A #WyrdAndWonder Book Review | “Ariella and the Curse of Dawnhaven” (Dawnhaven: Book One) by Owen Crane

Posted Saturday, 23 May, 2020 by jorielov , , , , 0 Comments

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Acquired Book By: Right before #WyrdAndWonder, I received a review request directly from the author Owen Crane. It was good timing as I was starting to assemble my chat schedule of guest authors for @SatBookChat for May as I knew I wanted to highlight Indie Fantasy authors during the chat whilst Wyrd And Wonder was underway. As a bit of a meet-greet for participants and authors as well as for my regular chatters to gain some exposure and introduction to what Fantasy can provide as a reader and/or learn about the craft from a writer’s perspective. Thereby, I offered to host Mr Crane during #SatBookChat whilst accepting his novel for review.

I received a complimentary copy of “Ariella and the Curse of Dawnhaven” direct from the author Owen Crane in exchange for an honest review. I did not receive compensation for my opinions or thoughts shared herein.

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Reading and Chatting about Dawnhaven during #WyrdAndWonder:

I truly enjoyed being able to chat about this series, the debut of the author’s and to highlight another introductory conversation about Fantasy during #SatBookChat! It allowed me to present Fantasy in an approachable manner to my regular chatters who might not read as much Fantasy as I do but feel inclined to discuss it in case it might become a new niche of joy for them to chase after as well. It also gave the participants of Wyrd And Wonder a chance to ask an author direct questions about his writerly style of approaching Fantasy, why he personally loves the genre of Fantasy and what his plans were for the series which first begins with “Ariella and the Curse of Dawnhaven”!

During the chat we were able to root out there are five books planned for this series which follows the five year Journey Ariella is undertaking with the Guardians. I felt this made the most sense when Crane disclosed it because it would allow for the most growth out of Ariella as well as the secondary cast of characters to have their chance to shine throughout the saga, too. I love long series in genres – it allows you to gain further knowledge about the world itself, the characters who live there and in a way, you get to stay longer in worlds you don’t wish to exit if it had only been a one-off story.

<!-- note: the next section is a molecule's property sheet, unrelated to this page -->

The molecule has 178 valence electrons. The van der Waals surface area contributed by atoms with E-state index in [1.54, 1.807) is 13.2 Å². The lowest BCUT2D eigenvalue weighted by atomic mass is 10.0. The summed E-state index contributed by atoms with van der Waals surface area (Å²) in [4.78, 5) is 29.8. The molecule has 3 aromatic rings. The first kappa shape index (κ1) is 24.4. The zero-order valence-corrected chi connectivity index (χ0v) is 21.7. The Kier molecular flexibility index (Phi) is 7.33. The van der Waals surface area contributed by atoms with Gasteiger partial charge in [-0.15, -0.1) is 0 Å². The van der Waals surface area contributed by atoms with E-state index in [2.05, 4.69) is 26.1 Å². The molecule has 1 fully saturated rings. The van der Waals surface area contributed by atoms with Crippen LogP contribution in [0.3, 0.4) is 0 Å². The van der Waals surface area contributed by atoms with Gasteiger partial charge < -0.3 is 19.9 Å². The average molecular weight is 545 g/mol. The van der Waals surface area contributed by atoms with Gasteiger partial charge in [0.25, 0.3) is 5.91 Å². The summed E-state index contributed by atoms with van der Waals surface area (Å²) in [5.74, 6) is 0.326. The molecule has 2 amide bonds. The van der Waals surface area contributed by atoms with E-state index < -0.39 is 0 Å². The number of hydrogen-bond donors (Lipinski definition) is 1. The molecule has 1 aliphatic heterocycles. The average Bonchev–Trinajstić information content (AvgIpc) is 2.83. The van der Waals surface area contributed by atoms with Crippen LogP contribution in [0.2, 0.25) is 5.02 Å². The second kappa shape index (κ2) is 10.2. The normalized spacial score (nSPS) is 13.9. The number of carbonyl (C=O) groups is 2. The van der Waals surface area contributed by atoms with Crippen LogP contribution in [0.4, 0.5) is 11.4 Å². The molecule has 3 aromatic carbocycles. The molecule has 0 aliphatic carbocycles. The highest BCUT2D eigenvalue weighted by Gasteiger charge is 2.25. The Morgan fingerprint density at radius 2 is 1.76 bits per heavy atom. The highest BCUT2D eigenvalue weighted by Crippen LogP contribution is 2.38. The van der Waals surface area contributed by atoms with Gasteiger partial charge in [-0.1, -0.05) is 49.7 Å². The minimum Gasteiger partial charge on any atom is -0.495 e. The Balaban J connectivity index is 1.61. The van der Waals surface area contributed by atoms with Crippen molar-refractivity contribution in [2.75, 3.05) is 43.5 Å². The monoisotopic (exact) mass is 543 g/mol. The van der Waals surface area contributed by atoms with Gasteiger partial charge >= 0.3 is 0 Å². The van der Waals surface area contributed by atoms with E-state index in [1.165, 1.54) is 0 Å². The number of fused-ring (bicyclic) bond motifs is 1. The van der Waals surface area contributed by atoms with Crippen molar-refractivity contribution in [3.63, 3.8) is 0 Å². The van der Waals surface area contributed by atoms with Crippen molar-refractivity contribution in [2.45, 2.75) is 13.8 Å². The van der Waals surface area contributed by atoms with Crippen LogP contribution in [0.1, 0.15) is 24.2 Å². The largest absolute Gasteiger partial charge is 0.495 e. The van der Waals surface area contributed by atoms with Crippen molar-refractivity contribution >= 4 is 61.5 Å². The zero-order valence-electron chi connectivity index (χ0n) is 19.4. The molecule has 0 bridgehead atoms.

As we were chatting, we also discovered how much I appreciate reading Fantasy where the Light is not snuffed out by the Darkness. Nor do I seek out overtly gritty and gruesomely violent stories – (in Fantasy or other genres!) as I like to sink my teeth into stories which have quests for the characters to endure and/or there is something they need to either achieve or overcome but not to the point where the context of their stories are erasing the joy in which I pursue the stories I want to be reading. I was thankful a writer of Middle Grade Fantasy also felt this way because too often I am finding Middle Grade & Young Adult Fantasy are becoming a bit to adult in how they are either too darkly lit or too adult in their themes and story-lines.

There is a wonderment of joy seeking out Fantasy as a younger reader – that suspension of reality and the fantastical where innocent curiosity and joy can be nurtured through a story which doesn’t seek to erase that innocence but to capitalise on a well-told story in this ‘otherworld’ place which feels like ours but is wholly new & exciting to explore. I have oft felt Middle Grade & Young Adult stories should be focused more on encouraging younger readers to read well-rounded stories – where there can be adversity and challenge as well as growing transitions in their lives but not to the brink where it feels oppressively dire. This is one reason why I seek out a lot of coming-of age stories – as those can lend better to the kind of story I am seeking out of Children’s Literature.

Having the chance to discuss this series and to talk about Fantasy with Mr Crane was a true delight of joy for me because I like shining a light on Indie Authors who are curating the kind of stories which give me a wicked good time reading! If I could help encourage other readers to try his series and to give an Indie Fantasy series a chance at being one of their next favourite reads – I’ve happily passed forward the joy of discovering his novel! I am thankful he found my blog and submitted a review request – otherwise none of this would have been possible! 

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A #WyrdAndWonder Book Review | “Ariella and the Curse of Dawnhaven” (Dawnhaven: Book One) by Owen CraneAriella and the Curse of Dawnhaven
by Owen Crane
Source: Direct from Author

Ariella Lightharbour is heir to the crown with a nation at her feet but knows she’s meant for more. Forsaking her throne she chooses to become a Guardian. As she embarks on The Journey she must find the courage within herself to battle the deadly Ghost Raiders that murdered her father, discover the identity of the elusive shadow and fight to end the curse that threatens to overwhelm the land.

Genres: Action & Adventure Fiction, Fantasy Fiction, Middle Grade, Middle Grade Fantasy


Places to find the book:

Add to LibraryThing

ISBN: 979-8607648008

Published by Self Published

on 29th March, 2020

Format: Trade Paperback

Pages: 214

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This is a Self-Published Novel

The Original Title for this story was Ariella and the Blood Curse (2015)